Where’s that Liquid Bandage!!!
That’s what I was saying under my breath after one of the Berners suffered a paw pad injury a few weeks ago. Last week I had to hunt for ear cleaner and cotton squares. And I can never find the styptic powder when I need it.
We’ve had a human first aid kit in the house since forever and everyone knows where it is.
For the dogs, not so much. Some things are here. Some things are over there. Sound like your house?
My mission: Get organized.
I needed a first aid kit for the dogs … and so like any good list maker, I made a list. The joke in my family is that I have lists of my lists.
And so, my list became this blog post.
I had most of the items already. I just needed to consolidate them.
And while I hope I never need most of it, it’s like insurance. You think you don’t need it until you really need it.
As for you, you may decide you need more, less or none of this stuff. (Of course, whatever you decide to give your dog should be cleared with your veterinarian.)
But here’s what’s in mine:
The Dog First Aid Kit
- PHONE NUMBERS: For Vet, Emergency Clinic, Poison Control
- Digital thermometer, Vaseline, Q-tip (normal dog temp is 101 to 102.5 degrees Fahrenheit or 38.3 to 39.2 degrees Celsius)
- 3% hydrogen peroxide/ oral syringe – if you must induce vomiting (CALL VET FIRST!)
- Hand sanitizer for the humans
- Saline solution to flush a wound
- Surgical scrub or antiseptic wipes
- Vetericyn Plus – anti-microbial hydrogel spray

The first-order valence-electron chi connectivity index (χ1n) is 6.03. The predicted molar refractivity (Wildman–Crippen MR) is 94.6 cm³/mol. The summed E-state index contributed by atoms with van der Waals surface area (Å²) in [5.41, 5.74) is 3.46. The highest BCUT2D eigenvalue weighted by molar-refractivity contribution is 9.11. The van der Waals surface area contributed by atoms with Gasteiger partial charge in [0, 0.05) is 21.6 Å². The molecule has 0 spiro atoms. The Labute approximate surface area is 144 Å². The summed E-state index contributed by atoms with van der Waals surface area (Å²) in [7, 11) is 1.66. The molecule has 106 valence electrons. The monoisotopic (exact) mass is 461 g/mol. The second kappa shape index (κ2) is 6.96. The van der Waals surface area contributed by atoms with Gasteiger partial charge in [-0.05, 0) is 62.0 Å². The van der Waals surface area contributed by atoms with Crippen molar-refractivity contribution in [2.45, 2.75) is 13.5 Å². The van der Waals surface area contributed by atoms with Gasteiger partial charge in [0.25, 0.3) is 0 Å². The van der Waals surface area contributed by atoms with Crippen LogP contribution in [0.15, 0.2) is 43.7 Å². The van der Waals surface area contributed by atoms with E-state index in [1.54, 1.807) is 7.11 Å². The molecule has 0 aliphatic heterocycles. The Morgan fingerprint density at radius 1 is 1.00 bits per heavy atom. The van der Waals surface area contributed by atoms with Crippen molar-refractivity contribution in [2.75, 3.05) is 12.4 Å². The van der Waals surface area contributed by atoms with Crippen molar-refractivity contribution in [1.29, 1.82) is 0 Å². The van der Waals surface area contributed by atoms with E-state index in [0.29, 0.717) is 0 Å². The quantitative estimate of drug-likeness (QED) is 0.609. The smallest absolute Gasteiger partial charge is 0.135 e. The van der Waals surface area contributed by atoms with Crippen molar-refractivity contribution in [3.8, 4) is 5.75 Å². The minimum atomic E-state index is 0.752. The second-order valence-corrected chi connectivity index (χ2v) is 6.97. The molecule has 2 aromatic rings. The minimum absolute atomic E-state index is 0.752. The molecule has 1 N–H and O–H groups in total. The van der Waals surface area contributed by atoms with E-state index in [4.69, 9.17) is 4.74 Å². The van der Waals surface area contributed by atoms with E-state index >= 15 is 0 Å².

- Neosporin – antibiotic ointment
- Zymox – antimicrobial & inflammation relief cream with hydrocortisone
- Gauze, vet wrap, tape (sports tape or duct tape works great)
- Kotex pad for a wound
- Scissors, tick remover, tweezers
- Liquid Bandage – protects minor wounds, discourages biting/chewing
- Eye wash – for flushing and cleaning irritations and wounds to the eye
- Benadryl – for allergic reaction (Check with vet for dosage)
- Urine collection tray and urine cup – ask your vet for this
- Styptic powder or Quik Stop
- Gas-X (Simethicone) – anti gas
- Bloat Buster by Natures Farmacy (SUSPECT BLOAT? CALL VET IMMEDIATELY!)
- Pepcid AC (Famotidine) antacid (check with vet for dosage)
- Pepto Bismol – for gastrointestinal upset (check with vet first)
- Anti-diarrheal meds (check with vet since some breeds carry MDR-1 gene and can have adverse reactions to some medications)
- Rescue Remedy to calm a dog
- Muzzle or piece of cloth that can be used as muzzle, slip lead
- Ear infection meds, ear cleaner, cotton squares
- RX from your vet. I have Rimadyl, a non-steroidal anti-inflammatory drug
- Bag Balm or Nose Butter for dry/cracked noses (see vet if dryness continues. It could be a medical issue.)
- Musher’s Secret – salt protection for paw pads in winter, also for calloused pads
Now, where to put it
So, how would I store it all? I didn’t need anything fancy. A tool box? A craft box?
What better place to look than The Container Store.
Lots of choices and it’s a dog-friendly store too!
I decided on a 14.6” x 8.8” x 7.4” Livinbox ($16.99). It resembles an art box and has a handle.
My stand up bottles fit perfectly and there’s a two-tier tray for the small stuff. You might need something smaller or bigger. This one worked for me.
Plus, it’s easy to travel with if you’re going camping with your Bernese Mountain Dogs or to a dog show.
And now, everything in one place…finally!
Great one Eileen! I have most of these around the house but not as organized as you show! Thanks for sharing.
Lorraine Yniguez says
Love it seems like a lot of items but a lot of them could multi task and be used for people will definitely put one together especially for the travel trailer when we are away from vet n home
thank you- good information.
Bonnie Hodge says
great blog, thanks for sharing! hard to imagine life without a Berner…I’ve always wondered about a first kit for dogs…our current one loves to swallow everything in site.